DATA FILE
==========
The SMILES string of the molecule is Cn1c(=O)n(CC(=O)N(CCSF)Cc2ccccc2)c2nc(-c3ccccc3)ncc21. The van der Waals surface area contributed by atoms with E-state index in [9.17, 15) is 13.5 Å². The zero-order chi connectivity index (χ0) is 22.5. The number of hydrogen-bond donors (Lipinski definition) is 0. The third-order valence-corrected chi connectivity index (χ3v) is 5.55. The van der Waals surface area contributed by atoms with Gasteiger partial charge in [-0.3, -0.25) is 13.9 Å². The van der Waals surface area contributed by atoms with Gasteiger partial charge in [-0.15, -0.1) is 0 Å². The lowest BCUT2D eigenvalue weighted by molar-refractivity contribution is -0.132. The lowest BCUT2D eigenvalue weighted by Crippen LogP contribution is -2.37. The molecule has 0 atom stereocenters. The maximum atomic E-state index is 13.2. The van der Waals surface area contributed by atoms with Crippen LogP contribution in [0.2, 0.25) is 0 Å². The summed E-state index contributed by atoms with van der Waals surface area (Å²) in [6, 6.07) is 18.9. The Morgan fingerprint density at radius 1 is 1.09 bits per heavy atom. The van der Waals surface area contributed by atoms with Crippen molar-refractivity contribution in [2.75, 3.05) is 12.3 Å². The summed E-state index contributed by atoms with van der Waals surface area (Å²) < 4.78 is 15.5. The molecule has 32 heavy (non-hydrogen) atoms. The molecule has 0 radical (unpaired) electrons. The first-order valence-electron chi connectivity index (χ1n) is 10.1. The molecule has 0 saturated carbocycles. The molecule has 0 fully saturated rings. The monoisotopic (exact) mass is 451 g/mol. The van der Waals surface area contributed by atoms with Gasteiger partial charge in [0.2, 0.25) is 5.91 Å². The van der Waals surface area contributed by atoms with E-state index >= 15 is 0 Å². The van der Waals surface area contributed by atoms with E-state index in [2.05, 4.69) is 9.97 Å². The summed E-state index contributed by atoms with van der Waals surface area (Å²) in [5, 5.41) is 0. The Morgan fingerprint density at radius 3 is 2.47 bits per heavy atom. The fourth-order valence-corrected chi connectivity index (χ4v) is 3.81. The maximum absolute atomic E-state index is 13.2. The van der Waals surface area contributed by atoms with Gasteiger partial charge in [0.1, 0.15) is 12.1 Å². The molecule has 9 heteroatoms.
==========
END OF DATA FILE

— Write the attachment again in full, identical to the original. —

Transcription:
The SMILES string of the molecule is Cn1c(=O)n(CC(=O)N(CCSF)Cc2ccccc2)c2nc(-c3ccccc3)ncc21. The van der Waals surface area contributed by atoms with E-state index in [9.17, 15) is 13.5 Å². The zero-order chi connectivity index (χ0) is 22.5. The number of hydrogen-bond donors (Lipinski definition) is 0. The third-order valence-corrected chi connectivity index (χ3v) is 5.55. The van der Waals surface area contributed by atoms with Gasteiger partial charge in [-0.3, -0.25) is 13.9 Å². The van der Waals surface area contributed by atoms with Gasteiger partial charge in [-0.15, -0.1) is 0 Å². The lowest BCUT2D eigenvalue weighted by molar-refractivity contribution is -0.132. The lowest BCUT2D eigenvalue weighted by Crippen LogP contribution is -2.37. The molecule has 0 atom stereocenters. The maximum atomic E-state index is 13.2. The van der Waals surface area contributed by atoms with Crippen LogP contribution in [0.2, 0.25) is 0 Å². The summed E-state index contributed by atoms with van der Waals surface area (Å²) in [6, 6.07) is 18.9. The Morgan fingerprint density at radius 1 is 1.09 bits per heavy atom. The van der Waals surface area contributed by atoms with Crippen molar-refractivity contribution in [2.75, 3.05) is 12.3 Å². The summed E-state index contributed by atoms with van der Waals surface area (Å²) < 4.78 is 15.5. The molecule has 32 heavy (non-hydrogen) atoms. The molecule has 0 radical (unpaired) electrons. The first-order valence-electron chi connectivity index (χ1n) is 10.1. The molecule has 0 saturated carbocycles. The molecule has 0 fully saturated rings. The monoisotopic (exact) mass is 451 g/mol. The van der Waals surface area contributed by atoms with Gasteiger partial charge in [0.2, 0.25) is 5.91 Å². The van der Waals surface area contributed by atoms with E-state index >= 15 is 0 Å². The van der Waals surface area contributed by atoms with E-state index in [2.05, 4.69) is 9.97 Å². The summed E-state index contributed by atoms with van der Waals surface area (Å²) in [5, 5.41) is 0. The Morgan fingerprint density at radius 3 is 2.47 bits per heavy atom. The fourth-order valence-corrected chi connectivity index (χ4v) is 3.81. The maximum absolute atomic E-state index is 13.2. The van der Waals surface area contributed by atoms with Gasteiger partial charge in [0.1, 0.15) is 12.1 Å². The molecule has 9 heteroatoms.